Posts Tagged ‘Boxing Day’

December 26, 2016

December 26, 2016

Did you know that December 26th is National Candy Cane Day? It took a Church Choirmaster to create candy canes from straight sugar cane candies in order shut the mouths of talkative church going children. The cane shape is said to represent a Sheppard’s staff.  The first candy canes weren’t as colourful as we know them to be, rather they were plain white; the red and white striped candy canes were introduced in 1900.

December 26 is also Boxing Day in Canada, the UK, and other Commonwealth nations.  It isn’t a day reserved for the sport of Boxing (as I naively thought as a child!), but rather Boxing Day originated in England, where the word “boxing” refers to the distribution of small gifts of money.

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December 26, 2014

December 26, 2014

Today is Boxing Day, everything is on sale! WooHoo! But there has got to be more to boxing day than sales… Did you know that boxing day originated in England? The churches would open their boxes for donations and give all that was received to poor and needy families to spread Christmas Love. The wealthier families in England would also box up all their left overs for their servants and treat them with the delicious food as a way of showing thanks and appreciation.

December 26, 2013

December 26, 2013

Boxing Day

 Christmas boxing day originated in England, where the word “boxing” refers to the distribution of small gifts of money.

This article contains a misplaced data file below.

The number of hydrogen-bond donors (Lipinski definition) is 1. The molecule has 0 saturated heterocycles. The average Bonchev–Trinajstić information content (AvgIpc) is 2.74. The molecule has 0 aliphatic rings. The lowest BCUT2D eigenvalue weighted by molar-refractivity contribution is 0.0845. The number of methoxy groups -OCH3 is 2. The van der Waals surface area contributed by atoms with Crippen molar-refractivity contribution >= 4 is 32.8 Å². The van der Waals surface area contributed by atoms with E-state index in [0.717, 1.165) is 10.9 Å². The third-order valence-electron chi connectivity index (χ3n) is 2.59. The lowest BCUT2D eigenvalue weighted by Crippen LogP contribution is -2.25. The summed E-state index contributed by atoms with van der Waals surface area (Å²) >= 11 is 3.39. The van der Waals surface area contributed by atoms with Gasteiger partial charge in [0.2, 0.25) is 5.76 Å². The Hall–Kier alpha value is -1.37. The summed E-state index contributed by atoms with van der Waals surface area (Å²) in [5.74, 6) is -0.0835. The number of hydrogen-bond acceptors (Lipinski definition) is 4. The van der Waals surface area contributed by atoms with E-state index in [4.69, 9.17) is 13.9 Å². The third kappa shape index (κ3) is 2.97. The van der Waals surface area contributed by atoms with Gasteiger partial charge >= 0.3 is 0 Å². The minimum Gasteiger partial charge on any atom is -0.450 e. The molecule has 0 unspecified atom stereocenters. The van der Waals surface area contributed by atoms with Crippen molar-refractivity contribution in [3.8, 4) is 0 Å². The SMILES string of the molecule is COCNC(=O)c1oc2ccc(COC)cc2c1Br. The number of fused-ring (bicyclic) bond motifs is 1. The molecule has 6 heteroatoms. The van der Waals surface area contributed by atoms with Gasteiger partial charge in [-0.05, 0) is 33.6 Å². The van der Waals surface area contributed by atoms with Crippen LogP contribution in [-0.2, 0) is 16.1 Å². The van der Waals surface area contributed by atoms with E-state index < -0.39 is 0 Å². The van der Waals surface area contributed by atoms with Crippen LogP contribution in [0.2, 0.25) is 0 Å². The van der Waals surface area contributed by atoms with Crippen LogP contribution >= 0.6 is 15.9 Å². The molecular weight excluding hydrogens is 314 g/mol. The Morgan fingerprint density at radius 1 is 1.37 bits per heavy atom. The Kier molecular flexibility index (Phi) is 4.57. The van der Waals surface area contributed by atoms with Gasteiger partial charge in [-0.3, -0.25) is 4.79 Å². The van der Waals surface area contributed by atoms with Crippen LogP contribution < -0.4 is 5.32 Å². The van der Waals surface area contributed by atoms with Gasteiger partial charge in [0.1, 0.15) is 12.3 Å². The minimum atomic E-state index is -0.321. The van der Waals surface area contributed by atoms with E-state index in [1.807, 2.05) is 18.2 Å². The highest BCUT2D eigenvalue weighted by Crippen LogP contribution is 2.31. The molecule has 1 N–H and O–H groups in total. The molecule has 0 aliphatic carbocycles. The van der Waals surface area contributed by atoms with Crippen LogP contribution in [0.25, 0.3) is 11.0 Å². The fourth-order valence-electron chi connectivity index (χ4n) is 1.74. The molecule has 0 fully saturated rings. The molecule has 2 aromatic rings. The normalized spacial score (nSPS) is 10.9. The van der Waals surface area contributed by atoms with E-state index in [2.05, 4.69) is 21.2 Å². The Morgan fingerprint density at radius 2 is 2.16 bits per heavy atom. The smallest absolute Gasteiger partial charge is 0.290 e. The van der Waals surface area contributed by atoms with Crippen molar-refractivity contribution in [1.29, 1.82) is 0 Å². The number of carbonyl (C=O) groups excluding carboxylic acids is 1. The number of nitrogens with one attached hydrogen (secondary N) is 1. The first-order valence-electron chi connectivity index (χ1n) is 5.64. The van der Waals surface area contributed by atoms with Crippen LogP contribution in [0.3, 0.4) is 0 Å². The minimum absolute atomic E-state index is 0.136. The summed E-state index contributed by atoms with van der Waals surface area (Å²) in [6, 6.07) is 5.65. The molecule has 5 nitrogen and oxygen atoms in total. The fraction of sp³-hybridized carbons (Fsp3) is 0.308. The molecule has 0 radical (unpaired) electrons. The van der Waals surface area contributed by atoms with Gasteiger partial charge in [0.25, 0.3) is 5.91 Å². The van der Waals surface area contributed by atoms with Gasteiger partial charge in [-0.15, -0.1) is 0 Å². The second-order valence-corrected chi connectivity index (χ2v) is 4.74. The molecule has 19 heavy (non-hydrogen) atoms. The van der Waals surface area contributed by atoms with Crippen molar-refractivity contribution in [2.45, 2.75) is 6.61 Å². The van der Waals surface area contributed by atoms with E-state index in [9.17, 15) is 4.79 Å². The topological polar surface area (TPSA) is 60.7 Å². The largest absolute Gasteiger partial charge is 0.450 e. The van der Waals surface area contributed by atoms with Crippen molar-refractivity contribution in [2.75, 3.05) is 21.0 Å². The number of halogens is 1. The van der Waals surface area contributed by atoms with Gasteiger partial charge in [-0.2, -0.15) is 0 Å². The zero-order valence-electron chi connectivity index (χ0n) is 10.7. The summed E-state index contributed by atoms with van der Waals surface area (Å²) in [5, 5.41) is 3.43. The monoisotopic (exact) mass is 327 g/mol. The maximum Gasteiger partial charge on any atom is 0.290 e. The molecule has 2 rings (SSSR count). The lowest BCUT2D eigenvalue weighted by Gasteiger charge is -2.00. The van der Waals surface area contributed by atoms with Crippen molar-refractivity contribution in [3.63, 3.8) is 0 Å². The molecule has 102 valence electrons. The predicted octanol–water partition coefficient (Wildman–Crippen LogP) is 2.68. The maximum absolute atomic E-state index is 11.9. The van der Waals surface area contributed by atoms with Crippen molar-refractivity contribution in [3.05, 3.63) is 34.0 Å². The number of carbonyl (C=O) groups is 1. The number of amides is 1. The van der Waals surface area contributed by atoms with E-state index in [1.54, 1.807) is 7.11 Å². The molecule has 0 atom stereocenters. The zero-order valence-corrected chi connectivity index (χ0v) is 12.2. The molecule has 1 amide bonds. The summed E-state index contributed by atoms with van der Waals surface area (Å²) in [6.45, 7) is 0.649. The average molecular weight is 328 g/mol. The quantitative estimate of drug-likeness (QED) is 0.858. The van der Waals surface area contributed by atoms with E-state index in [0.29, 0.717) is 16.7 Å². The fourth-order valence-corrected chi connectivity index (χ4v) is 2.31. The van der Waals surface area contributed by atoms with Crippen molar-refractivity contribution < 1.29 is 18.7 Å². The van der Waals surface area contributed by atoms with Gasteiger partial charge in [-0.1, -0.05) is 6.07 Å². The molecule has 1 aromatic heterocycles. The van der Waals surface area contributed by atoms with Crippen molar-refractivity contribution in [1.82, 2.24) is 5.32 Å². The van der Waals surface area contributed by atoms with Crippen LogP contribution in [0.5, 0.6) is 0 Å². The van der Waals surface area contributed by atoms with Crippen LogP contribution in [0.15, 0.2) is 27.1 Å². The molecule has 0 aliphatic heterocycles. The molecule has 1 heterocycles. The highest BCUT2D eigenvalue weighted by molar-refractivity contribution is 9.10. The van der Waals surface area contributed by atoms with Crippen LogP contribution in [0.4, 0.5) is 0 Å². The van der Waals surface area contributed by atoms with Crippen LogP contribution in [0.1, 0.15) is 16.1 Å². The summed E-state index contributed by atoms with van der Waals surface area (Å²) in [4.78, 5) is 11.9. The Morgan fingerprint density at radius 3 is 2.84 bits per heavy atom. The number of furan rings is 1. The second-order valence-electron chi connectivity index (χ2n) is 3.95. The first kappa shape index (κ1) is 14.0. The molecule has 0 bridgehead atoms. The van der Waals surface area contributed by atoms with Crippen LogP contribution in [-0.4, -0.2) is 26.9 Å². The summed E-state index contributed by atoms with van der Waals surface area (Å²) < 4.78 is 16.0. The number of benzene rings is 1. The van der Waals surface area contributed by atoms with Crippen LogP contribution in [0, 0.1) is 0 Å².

December 26, 2012

December 26, 2012

From the Oshawa Community Museum, in Ontario, Canada, we wish all of our readers a Happy Boxing Day!  We’ve prefaced this greeting with our location, knowing that some of our readers may not be located in Canada or may not be familiar with Boxing Day, a statutory holiday in our country.

 

The origins of this holiday are based in England, where ‘boxing’ referred to the distribution of small gifts of money.  Some historians trace this back to the Middle Ages when parish priests would open up alms-boxes on December 26, the feast of St. Stephen, and distribute the money collected within to the needy.  By the 17th century, this tradition of giving boxes of money to adopt the practice of daving tips they had been given in clay boxes and opening them on December 26.  Because of the popularity of this tradition, people had taken to calling the day Boxing Day, and it was declared a holiday in England in 1871.  By the late 19th century, the custom of ‘boxing’ had faced a decline and slowly disappeared from the English holiday customs.

 

The day itself has survived as a holiday, and for many it may signify the day to ‘throw away boxes that presents came in,’ for others, it is a day for major savings in stores (the Canadian equivalent to America’s Black Friday), or perhaps it is a day many will spend with family, relaxing after a busy Christmas Day.